Cover image for The last runaway
Title:
The last runaway
ISBN:
9781410454959
Edition:
Large print edition.
Publication Information:
Waterville, Maine : Wheeler Publishing, 2013.
Physical Description:
447 pages (large print) ; 23 cm.
Local Subject:
Summary:
Forced to leave England and struggling with illness in the wake of a family tragedy, Quaker Honor Bright is forced to rely on strangers in the harsh landscape of 1850 Ohio and is compelled to join the Underground Railroad network to help runaway slaves escape to freedom.
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Summary

Summary

A New York Times Bestselling Author -- Tracy Chevalier makes her first fictional foray into the American past, bringing to life the Underground Railroad and illuminating the principles, passions and realities that fueled this extraordinary freedom movement.Honor Bright is a modest English Quaker who moves from England to Ohio in 1850, forced by family tragedy to rely on strangers in a harsh, unfamiliar landscape. Nineteenth-century America is practical, precarious, unsentimental, and scarred by the continuing injustice of slavery. Drawn into the clandestine activities of the Underground Railroad, Honor befriends two surprising women who embody the remarkable power of defiance.


Author Notes

Tracy Chevalier was born on October 19, 1962 in Washington, D.C. After receiving a B.A. in English from Oberlin College, she moved to England in 1984 where she worked several years as a reference book editor. Leaving her job in 1993, she began a year-long M.A in creative writing at the University of East Anglia.

She is the author of several novels including The Virgin Blue, Burning Bright, Remarkable Creatures, and The Last Runaway. Her novel Girl with a Pearl Earring was made into a film starring Colin Firth and Scarlett Johansson.

(Bowker Author Biography)


Reviews 5

Publisher's Weekly Review

Chevalier's (Girl with a Pearl Earring) haunting seventh novel delves into the difference between a theory of belief and its practice. When young Quaker Honor Bright's fiance breaks off the relationship to marry outside the faith, Honor goes to America in 1850 with her sister, Grace. Grace is engaged to marry Adam Cox, a young man from their hometown who followed his brother to Faithwell, Ohio. Unfortunately, Grace dies en route, and Honor arrives in Ohio to find Adam sharing a house with Abigail, his sister-in-law, made a widow by the death of Adam's brother. Honor moves into the house, but feels tense and unwelcome. In Belle Mills, a milliner who appreciates Honor's sewing skills, Honor finds a friend and ally. Honor also draws the attention of Belle's brother, Donovan, a slave hunter, and Jack Haymaker, a local farmer, a man "like a pulled muscle that Honor sensed every time she moved." They marry and Honor, drawn by her sympathies into helping the Underground Railroad, is forced to choose between living her beliefs and merely speaking them. The birth of her own child raises the stakes, and she takes a unique stand in her untenable situation. Honor's aching loneliness, overwhelming kindness, and stubborn convictions are beautifully rendered, as are the complexities of all the supporting characters and the vastness of the harsh landscape. Honor's quiet determination provides a stark contrast to the roiling emotions of the slave issue, the abolitionist fight, and the often personal consequences. Chevalier's thought-provoking, lyrical novel doesn't allow any of her characters an easy way out. Agent: Jonny Geller, Curtis Brown (U.K.). (Jan.) (c) Copyright PWxyz, LLC. All rights reserved.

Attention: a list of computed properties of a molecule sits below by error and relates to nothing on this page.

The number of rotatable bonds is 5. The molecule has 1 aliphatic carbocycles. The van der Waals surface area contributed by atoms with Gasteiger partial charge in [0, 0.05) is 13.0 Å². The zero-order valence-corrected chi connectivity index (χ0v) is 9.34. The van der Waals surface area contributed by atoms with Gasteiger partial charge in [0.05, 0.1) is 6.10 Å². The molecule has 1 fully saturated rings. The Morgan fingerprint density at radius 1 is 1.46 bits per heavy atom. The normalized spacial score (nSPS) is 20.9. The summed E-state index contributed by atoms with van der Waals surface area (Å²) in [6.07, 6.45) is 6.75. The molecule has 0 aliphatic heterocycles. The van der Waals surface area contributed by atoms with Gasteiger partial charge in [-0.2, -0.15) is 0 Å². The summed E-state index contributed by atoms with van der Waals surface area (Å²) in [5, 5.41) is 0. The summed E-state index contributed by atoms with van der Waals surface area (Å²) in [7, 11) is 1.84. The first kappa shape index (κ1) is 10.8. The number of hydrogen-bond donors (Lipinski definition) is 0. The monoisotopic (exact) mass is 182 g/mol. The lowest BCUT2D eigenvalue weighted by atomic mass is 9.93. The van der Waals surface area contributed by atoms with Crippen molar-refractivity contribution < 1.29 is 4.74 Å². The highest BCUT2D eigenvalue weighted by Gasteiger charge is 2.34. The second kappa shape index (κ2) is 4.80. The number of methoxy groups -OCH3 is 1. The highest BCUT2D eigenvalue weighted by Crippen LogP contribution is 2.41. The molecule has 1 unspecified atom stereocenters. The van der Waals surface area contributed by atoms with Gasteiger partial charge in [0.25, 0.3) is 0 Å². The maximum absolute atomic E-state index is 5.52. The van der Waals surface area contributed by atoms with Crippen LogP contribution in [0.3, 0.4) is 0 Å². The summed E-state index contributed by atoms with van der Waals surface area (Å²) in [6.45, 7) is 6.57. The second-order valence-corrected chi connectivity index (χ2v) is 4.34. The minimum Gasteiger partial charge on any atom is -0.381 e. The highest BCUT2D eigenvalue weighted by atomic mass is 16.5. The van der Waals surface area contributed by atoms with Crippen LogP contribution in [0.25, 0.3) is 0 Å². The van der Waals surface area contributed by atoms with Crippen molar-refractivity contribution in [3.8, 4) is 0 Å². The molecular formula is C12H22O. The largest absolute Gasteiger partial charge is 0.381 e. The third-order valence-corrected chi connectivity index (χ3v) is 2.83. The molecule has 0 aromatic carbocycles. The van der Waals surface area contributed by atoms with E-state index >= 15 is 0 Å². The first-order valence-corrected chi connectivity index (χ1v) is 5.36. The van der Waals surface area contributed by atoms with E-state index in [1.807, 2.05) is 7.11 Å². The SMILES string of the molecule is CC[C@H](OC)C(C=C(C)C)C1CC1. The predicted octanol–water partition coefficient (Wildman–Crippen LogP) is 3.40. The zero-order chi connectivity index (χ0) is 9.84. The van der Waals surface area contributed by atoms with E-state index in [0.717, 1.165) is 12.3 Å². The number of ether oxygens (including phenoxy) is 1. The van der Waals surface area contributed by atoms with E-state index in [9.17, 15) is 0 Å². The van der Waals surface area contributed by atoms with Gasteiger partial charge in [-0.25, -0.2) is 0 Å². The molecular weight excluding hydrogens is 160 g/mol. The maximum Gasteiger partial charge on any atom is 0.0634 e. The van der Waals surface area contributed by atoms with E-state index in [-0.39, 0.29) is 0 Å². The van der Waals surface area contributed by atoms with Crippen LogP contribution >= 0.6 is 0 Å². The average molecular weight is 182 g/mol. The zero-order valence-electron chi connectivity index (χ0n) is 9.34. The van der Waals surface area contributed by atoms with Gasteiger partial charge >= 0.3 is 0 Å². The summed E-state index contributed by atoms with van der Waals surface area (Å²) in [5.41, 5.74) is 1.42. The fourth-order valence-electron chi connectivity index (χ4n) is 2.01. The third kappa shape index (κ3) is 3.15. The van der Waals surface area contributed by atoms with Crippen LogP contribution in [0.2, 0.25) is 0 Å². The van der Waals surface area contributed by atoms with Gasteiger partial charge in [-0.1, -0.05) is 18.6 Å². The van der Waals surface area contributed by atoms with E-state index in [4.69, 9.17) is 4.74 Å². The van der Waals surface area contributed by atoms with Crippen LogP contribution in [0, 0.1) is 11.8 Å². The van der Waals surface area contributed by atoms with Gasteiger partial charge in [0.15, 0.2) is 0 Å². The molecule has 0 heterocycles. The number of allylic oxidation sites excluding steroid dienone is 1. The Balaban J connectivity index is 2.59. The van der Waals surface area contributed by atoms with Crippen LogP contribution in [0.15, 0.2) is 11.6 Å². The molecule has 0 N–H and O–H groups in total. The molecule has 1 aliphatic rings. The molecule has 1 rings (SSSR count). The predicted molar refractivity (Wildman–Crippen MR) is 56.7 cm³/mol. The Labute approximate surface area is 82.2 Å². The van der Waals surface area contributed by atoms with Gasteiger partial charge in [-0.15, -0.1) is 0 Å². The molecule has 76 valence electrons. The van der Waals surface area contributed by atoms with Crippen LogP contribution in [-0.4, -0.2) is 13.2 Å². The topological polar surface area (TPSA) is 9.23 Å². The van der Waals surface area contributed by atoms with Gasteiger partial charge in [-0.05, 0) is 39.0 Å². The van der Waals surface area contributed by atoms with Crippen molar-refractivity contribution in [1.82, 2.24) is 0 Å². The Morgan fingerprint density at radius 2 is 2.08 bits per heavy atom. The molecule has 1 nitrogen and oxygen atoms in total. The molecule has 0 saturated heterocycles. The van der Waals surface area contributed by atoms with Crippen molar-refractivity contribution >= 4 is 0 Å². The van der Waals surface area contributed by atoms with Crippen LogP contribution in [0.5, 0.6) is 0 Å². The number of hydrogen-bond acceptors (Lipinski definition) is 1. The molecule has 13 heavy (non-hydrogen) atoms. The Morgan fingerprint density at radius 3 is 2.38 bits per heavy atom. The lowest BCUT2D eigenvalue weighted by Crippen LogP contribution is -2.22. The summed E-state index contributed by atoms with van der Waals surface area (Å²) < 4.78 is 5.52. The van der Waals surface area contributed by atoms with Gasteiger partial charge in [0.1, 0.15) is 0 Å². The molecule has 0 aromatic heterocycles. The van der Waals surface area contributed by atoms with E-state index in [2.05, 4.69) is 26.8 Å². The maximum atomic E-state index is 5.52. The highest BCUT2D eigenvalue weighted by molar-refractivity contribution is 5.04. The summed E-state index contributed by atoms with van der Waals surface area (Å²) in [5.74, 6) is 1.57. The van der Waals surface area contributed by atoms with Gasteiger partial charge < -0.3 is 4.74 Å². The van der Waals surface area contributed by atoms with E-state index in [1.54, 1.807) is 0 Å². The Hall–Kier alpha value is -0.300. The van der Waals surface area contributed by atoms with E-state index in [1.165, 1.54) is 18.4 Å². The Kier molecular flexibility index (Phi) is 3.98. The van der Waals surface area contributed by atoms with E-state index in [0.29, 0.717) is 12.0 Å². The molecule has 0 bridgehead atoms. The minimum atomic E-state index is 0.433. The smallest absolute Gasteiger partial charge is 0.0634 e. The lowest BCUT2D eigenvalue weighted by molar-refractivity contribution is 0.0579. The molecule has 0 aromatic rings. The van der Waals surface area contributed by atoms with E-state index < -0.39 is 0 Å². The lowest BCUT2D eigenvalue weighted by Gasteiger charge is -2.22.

Guardian Review

Jilted and broken-hearted, Honor Bright has rashly decided to accompany her sister Grace from Dorset to pre-civil war Ohio. After Grace dies of yellow fever on the journey, Honor lodges with the ailing and hard-drinking Belle Mills, a tough but kindly woman who is heavily involved with the Underground Railroad, a network of safe houses and food depots that helps runaway slaves make their way to Canada and freedom. From here, Honor moves on to live in a Quaker settlement where a huge moral dilemma arises when she herself becomes involved with the Underground Railroad. In helping slaves, Honor puts her law-abiding new family at risk, and the problem is compounded by the fact that Belle Mills's disreputable brother Donovan has taken a fancy to her. The Last Runaway is an entertaining read, and as a period piece on Ohio life in the 1850s it is admirable but, despite some moving encounters, the themes of slavery and resistance are less developed than the Quakers and quilting angles, and Chevalier has written far better books. - Carol Birch Jilted and broken-hearted, Honor Bright has rashly decided to accompany her sister Grace from Dorset to pre-civil war Ohio. - Carol Birch.